About

Sherman Family Picture
Rob, Sean & Michelle Sherman

The short story

My name is Rob Sherman.  I’m a 39 year old computer / internet / programming / sci-fi geek that is rediscovering my Apple Mac roots.  I’m more known for my Adobe ColdFusion programming & teaching as well as more recent management skills.  I’m also a Scrum Alliance Certified Scrum Master (for what that’s worth).

I’m married to Michelle and have a very beautiful 14 month old daughter named Sean Madyson Sherman.  Sean is named after my best friend Sean Neighbors that passed away years ago.  We keep a family blog at http://shermanfamilyblog.com/ that has tons of pictures of our family and little model.

These days I’m a proud Apple MacBook Pro owner and am happily learning iOS for iPhone  / iPad development.  I think it goes without saying that I also own an iPhone 4 and iPad.  I love it!

More recent history

In 2003 I began working for DaVita, Inc (a Fortune 500 kidney dialysis health care provider) to become the Senior Web Manager.  I stayed there for many years working in the corporate marketing department working on a great many projects and initiatives for the company, it’s products and the patients that came to use and rely on our tools and information.  Seeing how the work benefited the patients was very rewarding.

In 2009 I was recruited to a small start up company called TollFreeForwarding.com as the Senior Development Manager.  It was a nice change to learn about telcom & sip and be very hands on with day-to-day programming as well as help shape a development department implementing Scrum methodology.  A great number of us became Certified Scrum Masters and our development velocity changed dramatically.

Today I’m a Mac guy, I have a great 17″ MacBook Pro (mid 2010, unibody), an iPhone 4, and iPad and am learning iOS to create programs and apps for Apple devices.

Ancient history

I was very lucky growing up.

My dad worked for Burroughs corporation as a programmer that would use punch cards to write programs.  I loved going to his work and seeing the huge reel-to-reel computers on racks.  One day he brought home a dummy terminal that looked like an old egg shaped iMac.  I think it had a black background with green text and he’d use an acoustic 300 baud modem to dial into the office.  It wasn’t long before I was able to play with that terminal and learn how to write Basic programming near the age of 7.

My parents bought me a Commodore 64 at this early age and I loved to play games on it but also loved to make programs in basic as well.  Back in those days (before the internet) you could use a modem and dial up a BBS (Bulletin Board System), or use a war dialer to find a BBS.  Once there you’d meet other people on the BBS, trade games and chat.  I don’t recommend the war dialer program though, that landed us a $300 phone bill that my parents still remind me about.

I eventually learned on Apple Macintosh IIe, and owned an SE 30 as well as a Centris 610 and remember Photoshop 1.0.  I always managed to keep a computer close to me and kept learning as much as I could.  Around this time I was spending more time doing graphic design and desktop publishing.

I began designing web pages in 1991. In 1994 I began working for an Internet Service Provider called Compulearn in Tarzana, CA. While there I began teaching various computer classes like Access, Word, Excel and Internet related courses. Aside from teaching I became the Webmaster for Compulearn and started designing website for Compulearn and it’s clients using ColdFusion 2.0, and SQL 6. Some of those clients included: Arco, Gilette, Vision Correction Centers, various legal and insurance offices, AT & T, San Fernando Valley Bar Association, a teen website called Moxiegirl, State of Arizona, and the United States Commerce Department.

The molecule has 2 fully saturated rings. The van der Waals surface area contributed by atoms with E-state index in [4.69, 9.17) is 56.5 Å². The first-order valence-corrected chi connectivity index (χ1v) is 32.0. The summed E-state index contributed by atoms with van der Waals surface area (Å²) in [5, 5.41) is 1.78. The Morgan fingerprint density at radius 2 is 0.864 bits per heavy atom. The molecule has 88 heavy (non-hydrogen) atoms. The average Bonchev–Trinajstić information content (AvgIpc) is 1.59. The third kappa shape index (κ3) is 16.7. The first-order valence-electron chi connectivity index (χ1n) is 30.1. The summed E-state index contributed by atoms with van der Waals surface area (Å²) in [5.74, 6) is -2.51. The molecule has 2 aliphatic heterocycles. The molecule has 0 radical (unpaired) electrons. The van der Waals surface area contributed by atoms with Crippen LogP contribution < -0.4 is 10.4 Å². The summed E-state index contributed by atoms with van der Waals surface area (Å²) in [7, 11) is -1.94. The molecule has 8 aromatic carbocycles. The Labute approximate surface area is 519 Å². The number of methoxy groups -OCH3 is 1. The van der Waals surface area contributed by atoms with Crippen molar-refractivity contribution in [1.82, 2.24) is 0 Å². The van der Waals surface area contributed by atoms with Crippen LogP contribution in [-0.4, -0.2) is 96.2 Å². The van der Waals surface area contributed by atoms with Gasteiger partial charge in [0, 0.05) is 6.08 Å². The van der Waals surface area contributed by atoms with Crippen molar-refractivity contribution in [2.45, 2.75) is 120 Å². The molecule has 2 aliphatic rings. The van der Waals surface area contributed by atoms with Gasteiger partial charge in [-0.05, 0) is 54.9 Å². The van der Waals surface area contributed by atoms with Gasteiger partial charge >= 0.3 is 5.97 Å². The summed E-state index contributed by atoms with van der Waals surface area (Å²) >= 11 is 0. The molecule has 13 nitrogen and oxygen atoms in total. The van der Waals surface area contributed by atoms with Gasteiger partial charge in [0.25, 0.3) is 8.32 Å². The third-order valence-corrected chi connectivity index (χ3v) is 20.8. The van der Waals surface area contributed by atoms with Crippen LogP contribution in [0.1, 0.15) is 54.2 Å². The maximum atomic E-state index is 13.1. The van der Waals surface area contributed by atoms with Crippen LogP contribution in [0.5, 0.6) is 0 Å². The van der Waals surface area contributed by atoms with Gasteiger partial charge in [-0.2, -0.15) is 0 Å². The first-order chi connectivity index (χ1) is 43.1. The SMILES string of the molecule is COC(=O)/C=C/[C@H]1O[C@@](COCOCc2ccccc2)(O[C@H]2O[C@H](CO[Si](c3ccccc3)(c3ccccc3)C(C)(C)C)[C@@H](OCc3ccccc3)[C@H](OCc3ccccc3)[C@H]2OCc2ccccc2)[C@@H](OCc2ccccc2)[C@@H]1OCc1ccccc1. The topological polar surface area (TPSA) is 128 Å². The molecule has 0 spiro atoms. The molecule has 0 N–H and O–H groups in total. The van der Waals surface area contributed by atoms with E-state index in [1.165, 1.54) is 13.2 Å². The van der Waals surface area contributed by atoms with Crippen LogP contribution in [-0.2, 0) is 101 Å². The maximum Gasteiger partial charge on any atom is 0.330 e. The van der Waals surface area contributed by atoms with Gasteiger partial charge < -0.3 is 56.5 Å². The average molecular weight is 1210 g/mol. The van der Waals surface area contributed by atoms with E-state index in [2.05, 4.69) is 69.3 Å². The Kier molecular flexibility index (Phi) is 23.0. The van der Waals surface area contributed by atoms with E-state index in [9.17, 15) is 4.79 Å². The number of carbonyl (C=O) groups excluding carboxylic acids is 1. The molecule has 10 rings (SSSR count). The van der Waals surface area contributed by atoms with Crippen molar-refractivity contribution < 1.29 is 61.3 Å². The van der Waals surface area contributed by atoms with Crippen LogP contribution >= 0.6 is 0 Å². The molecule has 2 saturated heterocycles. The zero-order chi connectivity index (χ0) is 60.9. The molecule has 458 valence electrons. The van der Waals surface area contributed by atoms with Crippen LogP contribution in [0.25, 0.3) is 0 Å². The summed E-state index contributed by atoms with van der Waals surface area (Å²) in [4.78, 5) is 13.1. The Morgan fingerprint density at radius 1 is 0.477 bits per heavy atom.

I decided to take on other responsibilities and worked for a non-profit organization called the Global Schoolhouse Foundation in 1997. This non-profit organization had a mission of bringing Internet technology into the classrooms for both students and teachers. The work this foundation performed was even recognized by Al Gore and President George W. Bush. I excelled in the ColdFusion language and was building web based projects that brought teachers and students together from over 30 countries.

In 1999, I left the Global Schoolhouse to take on the title of Director of Development for an online auction website located in Paris, France. This website was Eurobid.com. In February of 1999 the idea of a truly multilingual auction website for the European community was just a thought, but by the end of that same year it became a reality. While continuing to work from the states, I put together a team of ColdFusion developers across the U.S. as well as system administrators and was responsible for architecting one of the strongest auction communities in all Europe.

After leaving Eurobid in 2000, I formed my own consulting corporation, known as CFDude, Inc. and maintains several clients.I  also became a Macromedia Certified Instructor (along with Macromedia Advanced Certified ColdFusion Developer) teaching courses for Andrew’s Technology all over the U.S. and later taught ColdFusion MX and Flash MX 2004 classes for RoundPeg. I was also selected to be a part of the pilot program for the Macromedia Certified Professional Program and is one of the first Macromedia Certified Professionals.

In 2001 I started another company named Velocity Interactive Consulting, Inc. and managed to hire a few people and land some very good clients.  I also kept teaching ColdFusion, Flash, and eventually Flex.

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